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In a few days the video game Bayonetta 3 will be released exclusively for Nintendo Switch. The third installment of this acclaimed series of hack and slash games has been shrouded in controversy after the boycott call made by the voice actress of its protagonist in previous installments, Hellena Taylor.
Expectations for the release of Bayonetta 3 were very high, but after the Hellena Taylor controversy, the release has transcended the gamer community, becoming a talking point in the mainstream press.
Hellena Taylor, who voiced the witch Bayonetta in the first two installments, recently posted a video on her social media calling for a boycott of Bayonetta 3, complaining that the $4,000 she had been offered for the job seemed like too little money.
The job in Bayonetta 3 went to the voice actress Jennifer Hale, who has given voice to characters of major series such as Mass Effect, Metal Gear Solid or BioShock, and who has shielded herself in the confidentiality contracts signed to not publicly take a position in the controversy.
Hellena Taylor says that Jennifer Hale “has no right to say she is the voice of Bayonetta. I created that voice, she has no right to sign merchandise as Bayonetta.”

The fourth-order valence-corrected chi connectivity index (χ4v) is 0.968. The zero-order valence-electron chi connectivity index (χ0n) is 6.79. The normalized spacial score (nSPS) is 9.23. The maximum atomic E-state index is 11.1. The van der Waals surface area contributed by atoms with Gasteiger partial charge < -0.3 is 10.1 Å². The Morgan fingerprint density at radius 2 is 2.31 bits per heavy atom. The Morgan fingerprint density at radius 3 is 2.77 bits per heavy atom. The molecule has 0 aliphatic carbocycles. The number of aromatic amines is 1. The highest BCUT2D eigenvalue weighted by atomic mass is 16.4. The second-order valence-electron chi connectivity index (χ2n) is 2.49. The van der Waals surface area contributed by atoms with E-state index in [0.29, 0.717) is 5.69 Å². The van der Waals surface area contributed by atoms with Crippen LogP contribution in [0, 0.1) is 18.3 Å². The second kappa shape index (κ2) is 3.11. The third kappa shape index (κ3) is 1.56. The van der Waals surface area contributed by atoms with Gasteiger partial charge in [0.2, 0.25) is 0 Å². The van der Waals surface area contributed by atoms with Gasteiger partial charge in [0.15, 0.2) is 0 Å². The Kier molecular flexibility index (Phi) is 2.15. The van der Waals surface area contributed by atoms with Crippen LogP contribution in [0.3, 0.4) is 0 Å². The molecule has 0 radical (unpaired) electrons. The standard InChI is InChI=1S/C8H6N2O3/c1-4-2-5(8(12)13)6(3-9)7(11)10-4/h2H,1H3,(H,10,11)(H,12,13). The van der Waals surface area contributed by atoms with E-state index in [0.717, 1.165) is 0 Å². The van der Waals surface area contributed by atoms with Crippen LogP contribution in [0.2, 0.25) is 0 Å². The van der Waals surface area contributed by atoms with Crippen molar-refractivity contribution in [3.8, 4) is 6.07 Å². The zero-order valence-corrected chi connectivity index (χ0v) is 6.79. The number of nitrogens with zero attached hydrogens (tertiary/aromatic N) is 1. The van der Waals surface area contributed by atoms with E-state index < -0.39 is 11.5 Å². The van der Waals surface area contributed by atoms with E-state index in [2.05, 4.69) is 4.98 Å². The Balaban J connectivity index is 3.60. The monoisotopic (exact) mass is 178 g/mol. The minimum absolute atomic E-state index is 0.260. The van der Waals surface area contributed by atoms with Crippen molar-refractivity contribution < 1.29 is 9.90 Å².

In the video she complains that the franchise has grossed “$450 million. That’s not including merchandise,” and that, after 7 years of preparation and experience as a voice actress, the $4,000 she was offered for her work was “an insult to me [and] the amount of time that I took to work on my talent and everything I’ve given to this game and to the fans.”
During her Bayonetta 3 complaint speech, Hellena Taylor stated that she “was just asking for a decent, dignified, living wage. What they did was legal, but it was immoral” and called on fans to “boycott this game, and instead, spend the money you would have spent on this game donating to charity.”
Bayonetta 3 and Marxist Venom